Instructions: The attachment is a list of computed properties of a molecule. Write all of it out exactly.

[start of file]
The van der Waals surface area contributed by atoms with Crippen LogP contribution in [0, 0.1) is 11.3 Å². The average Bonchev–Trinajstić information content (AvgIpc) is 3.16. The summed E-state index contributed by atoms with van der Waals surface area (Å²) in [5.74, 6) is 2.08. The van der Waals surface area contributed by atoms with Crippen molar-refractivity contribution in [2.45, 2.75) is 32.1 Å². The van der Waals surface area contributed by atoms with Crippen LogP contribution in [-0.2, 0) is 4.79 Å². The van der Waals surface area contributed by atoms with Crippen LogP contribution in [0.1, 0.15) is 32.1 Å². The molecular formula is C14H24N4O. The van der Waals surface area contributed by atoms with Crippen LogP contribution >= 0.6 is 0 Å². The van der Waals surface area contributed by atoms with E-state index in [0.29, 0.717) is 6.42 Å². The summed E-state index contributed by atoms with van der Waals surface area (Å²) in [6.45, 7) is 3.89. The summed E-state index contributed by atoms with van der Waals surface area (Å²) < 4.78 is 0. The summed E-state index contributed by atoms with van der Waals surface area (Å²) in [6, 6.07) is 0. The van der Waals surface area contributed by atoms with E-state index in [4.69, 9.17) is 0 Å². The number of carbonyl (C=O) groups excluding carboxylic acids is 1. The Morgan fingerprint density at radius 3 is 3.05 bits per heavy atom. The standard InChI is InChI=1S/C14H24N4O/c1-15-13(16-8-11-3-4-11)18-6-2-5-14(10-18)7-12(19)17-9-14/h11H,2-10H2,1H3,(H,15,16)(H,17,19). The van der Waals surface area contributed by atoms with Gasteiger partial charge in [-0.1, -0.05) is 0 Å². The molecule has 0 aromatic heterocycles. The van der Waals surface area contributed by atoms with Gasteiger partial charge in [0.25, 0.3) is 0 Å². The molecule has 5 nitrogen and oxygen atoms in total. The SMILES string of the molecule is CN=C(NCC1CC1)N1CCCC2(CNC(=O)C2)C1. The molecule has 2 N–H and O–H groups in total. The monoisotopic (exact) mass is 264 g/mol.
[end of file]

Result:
The van der Waals surface area contributed by atoms with Crippen LogP contribution in [0, 0.1) is 11.3 Å². The average Bonchev–Trinajstić information content (AvgIpc) is 3.16. The summed E-state index contributed by atoms with van der Waals surface area (Å²) in [5.74, 6) is 2.08. The van der Waals surface area contributed by atoms with Crippen molar-refractivity contribution in [2.45, 2.75) is 32.1 Å². The van der Waals surface area contributed by atoms with Crippen LogP contribution in [-0.2, 0) is 4.79 Å². The van der Waals surface area contributed by atoms with Crippen LogP contribution in [0.1, 0.15) is 32.1 Å². The molecular formula is C14H24N4O. The van der Waals surface area contributed by atoms with Crippen LogP contribution >= 0.6 is 0 Å². The van der Waals surface area contributed by atoms with E-state index in [0.29, 0.717) is 6.42 Å². The summed E-state index contributed by atoms with van der Waals surface area (Å²) in [6.45, 7) is 3.89. The summed E-state index contributed by atoms with van der Waals surface area (Å²) < 4.78 is 0. The summed E-state index contributed by atoms with van der Waals surface area (Å²) in [6, 6.07) is 0. The van der Waals surface area contributed by atoms with E-state index in [4.69, 9.17) is 0 Å². The number of carbonyl (C=O) groups excluding carboxylic acids is 1. The Morgan fingerprint density at radius 3 is 3.05 bits per heavy atom. The standard InChI is InChI=1S/C14H24N4O/c1-15-13(16-8-11-3-4-11)18-6-2-5-14(10-18)7-12(19)17-9-14/h11H,2-10H2,1H3,(H,15,16)(H,17,19). The van der Waals surface area contributed by atoms with Gasteiger partial charge in [-0.1, -0.05) is 0 Å². The molecule has 0 aromatic heterocycles. The van der Waals surface area contributed by atoms with Gasteiger partial charge in [0.25, 0.3) is 0 Å². The molecule has 5 nitrogen and oxygen atoms in total. The SMILES string of the molecule is CN=C(NCC1CC1)N1CCCC2(CNC(=O)C2)C1. The molecule has 2 N–H and O–H groups in total. The monoisotopic (exact) mass is 264 g/mol.